Rick Geary;Â Hill & Wang; 102 pp, $16.95; B&W, Hardcover; ISBN: 9780809095087
âActually, I was assigned Trotsky. I wouldnât have chosen him. My first choice would have been Rasputin. I suggested him to the publisher, but he said, âLetâs do Trotsky instead.ââ – Rick Geary
Rick Geary is one of the most ubiquitous creators in comics.Â A stalwart of the industry for more than three decades, his work has appeared everywhere from small-press anthologies to The New York Times. This decade, Geary is mostly associated with his excellent Treasury of Victorian Murder series (published by NBM) with nine volumes released to date, as well as an additional three focused on Twentieth Century Murder.
Recently, however, Geary took a break from the true-crime genre in order to work on the graphic-biography series for Hill & Wang.Â His first book, J. Edgar Hoover: A Graphic Biography, was a fascinating portrait of perhaps the most powerful man behind the scenes of American politics in the last century.Â Trotsky: A Graphic Biography, is the second in the series by Geary (and, sadly, may be the last, as Geary indicated in this interview with Chris Mautner at Robot 6) and once again focuses on a powerful, yet lesser-known political figure.
Leon Trotsky (originally named Lev Davidovich Bronstein) was one of the key figures in the Bolshevik revolution and the mastermind behind the Communist restructuring of Russian society in the early part of last century.Â Trotsky was a prolific and articulate writer, but a politician more than an activist.Â As a result, his biography is a tale of ideas rather than actions, which made Gearyâs task challenging â how to create a visually dynamic story about a man whose primary contribution to society was as a bureaucrat (according to Geary, âI tried to find the most dramatic aspects of his life because most of his biography is pretty un-visualâ). Â Â In this sense, Geary is successful.Â The artistâs subtly exaggerated caricatures of Trotsky, Lenin, Stalin and other key figures always retain more than enough likeness to be instantly recognizable.
Geary is also a master at depicting architecture, and one of the real pleasures of this book, as with many of his other graphic novels, is the way he brings old Russia to life on the page, from the pogroms and peasant homesteads of the rural country to the pre-industrial cities of to Moscow and Leningrad.Â Geary also makes frequent use of maps to establish a sense of place and help orient readers, which is particularly effective since Trotsky was a man constantly on the move throughout his life.Â Transportation vehicles, clearly photo-inspired, are also a particular strength of the artist, and this book features several carefully-researched and beautifully-rendered illustrations of trains, boats and cars from the period.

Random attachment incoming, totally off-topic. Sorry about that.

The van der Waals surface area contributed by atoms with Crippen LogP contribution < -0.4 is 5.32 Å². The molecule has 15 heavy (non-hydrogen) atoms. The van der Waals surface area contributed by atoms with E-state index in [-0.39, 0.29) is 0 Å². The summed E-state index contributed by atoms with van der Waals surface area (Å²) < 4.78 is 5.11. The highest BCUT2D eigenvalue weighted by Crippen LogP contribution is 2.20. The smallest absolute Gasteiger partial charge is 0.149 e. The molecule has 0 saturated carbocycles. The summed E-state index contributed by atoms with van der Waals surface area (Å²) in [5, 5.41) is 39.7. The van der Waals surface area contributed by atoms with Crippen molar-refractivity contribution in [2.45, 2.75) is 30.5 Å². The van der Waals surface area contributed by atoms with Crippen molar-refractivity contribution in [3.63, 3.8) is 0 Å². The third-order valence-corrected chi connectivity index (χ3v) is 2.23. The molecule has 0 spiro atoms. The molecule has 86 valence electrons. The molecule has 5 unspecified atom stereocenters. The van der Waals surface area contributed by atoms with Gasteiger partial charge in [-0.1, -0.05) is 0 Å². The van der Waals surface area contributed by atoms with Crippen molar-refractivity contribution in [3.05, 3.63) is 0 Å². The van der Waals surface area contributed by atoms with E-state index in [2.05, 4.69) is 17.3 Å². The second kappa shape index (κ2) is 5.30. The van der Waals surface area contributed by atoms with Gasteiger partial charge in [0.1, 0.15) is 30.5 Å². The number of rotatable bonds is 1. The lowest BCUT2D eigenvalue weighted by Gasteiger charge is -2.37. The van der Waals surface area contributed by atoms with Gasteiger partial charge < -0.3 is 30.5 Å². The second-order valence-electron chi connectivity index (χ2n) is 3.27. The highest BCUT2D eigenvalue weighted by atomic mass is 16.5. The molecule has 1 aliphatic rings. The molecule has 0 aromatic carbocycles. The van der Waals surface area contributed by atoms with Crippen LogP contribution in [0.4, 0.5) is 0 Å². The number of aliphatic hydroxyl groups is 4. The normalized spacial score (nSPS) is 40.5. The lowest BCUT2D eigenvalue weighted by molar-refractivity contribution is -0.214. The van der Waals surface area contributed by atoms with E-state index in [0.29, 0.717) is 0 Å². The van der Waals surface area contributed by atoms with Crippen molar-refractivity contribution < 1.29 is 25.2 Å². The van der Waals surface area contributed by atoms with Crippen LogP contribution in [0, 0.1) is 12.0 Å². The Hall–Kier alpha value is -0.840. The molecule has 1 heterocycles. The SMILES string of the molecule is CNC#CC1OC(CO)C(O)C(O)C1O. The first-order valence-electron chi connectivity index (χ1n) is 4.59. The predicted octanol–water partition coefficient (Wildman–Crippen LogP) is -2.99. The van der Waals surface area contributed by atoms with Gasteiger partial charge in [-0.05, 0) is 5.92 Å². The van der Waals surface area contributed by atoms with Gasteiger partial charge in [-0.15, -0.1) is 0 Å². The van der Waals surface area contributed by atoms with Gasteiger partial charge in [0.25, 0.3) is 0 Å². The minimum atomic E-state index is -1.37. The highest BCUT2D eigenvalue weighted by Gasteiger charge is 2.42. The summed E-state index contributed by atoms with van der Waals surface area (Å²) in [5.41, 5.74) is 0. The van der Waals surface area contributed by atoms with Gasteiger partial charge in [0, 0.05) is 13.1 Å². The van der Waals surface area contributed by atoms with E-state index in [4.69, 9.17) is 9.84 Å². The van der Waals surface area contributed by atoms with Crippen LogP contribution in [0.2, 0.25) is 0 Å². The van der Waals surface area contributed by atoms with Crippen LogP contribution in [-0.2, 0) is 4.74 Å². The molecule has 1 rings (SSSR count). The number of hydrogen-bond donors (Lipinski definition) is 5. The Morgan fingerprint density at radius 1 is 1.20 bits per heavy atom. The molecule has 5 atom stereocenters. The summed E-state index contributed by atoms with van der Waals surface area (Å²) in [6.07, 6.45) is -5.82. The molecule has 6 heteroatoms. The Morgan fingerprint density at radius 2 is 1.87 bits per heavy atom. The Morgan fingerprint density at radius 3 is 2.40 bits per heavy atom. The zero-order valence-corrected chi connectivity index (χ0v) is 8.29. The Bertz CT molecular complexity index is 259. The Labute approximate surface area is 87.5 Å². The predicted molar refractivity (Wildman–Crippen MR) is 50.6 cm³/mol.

But the key to Gearyâs aesthetic appeal is his distinctive inking style, which makes broad use of carefully-drawn parallel lines.Â However, these lines are not mere gestural hatches, or simple background patterns.Â Geary uses this technique to define forms in a three-dimensional space, giving his figures and objects shape, depth and texture.
Yet despite Gearyâs wonderful artwork, something is missing from this biography.Â In an article entitled âWhat Makes a Good Biography or Autobiography?â Stefani Twyford, President of the LegacyMulitmedia blog, writes that the key to writing a good biography is to âchoose a perspective that transcends the mere facts and allows the reader to peer into the heart and soul of the person you are writing about. Get into their heads, get to know all you can about them as individuals and think about the events of their lives as adventures that nobody else has experienced in quite the same way.âÂ This is something Gearyâs biography fails to do.Â Trotsky: A Graphic Biography reads like a chronological retelling of his major public actions and writings, but never penetrates deeper to illuminate the man behind the Communist symbol.Â Geary does a thorough job presenting the key events of Trotskyâs life in a clear and straight-forward manner, but the book feels cold and dispassionate, like a college term paper.Â For example, we are told in the text that all four of Trotskyâs children died during his lifetime, yet these facts are glossed over; Geary never shows readers the emotional impact these tragedies must have had on Trotsky.
In the end, thereâs plenty to enjoy in Trotsky: A Graphic Biography, both as a comics fan and as a history student.Â Readers wanting just a taste of Russian history, without having to immerse themselves in a lengthy biography, will find the level of detail in this concise little volume perfect.Â Fans of great comic art will also certainly enjoy Gearyâs beautifully rendered pages.Â But for readers interested in delving deeper and getting to know what kind of man Trotsky was, this graphic biography has little to offer.
Cory Doctorowâs review at Boing Boing
Jim Martinâs review at Comics andâ¦Other Imaginary Tales
John Hoganâs review at Graphic Novel Reporter
Jay Diamondâs review at The Faster Times
Images [Â©2009 Rick Geary]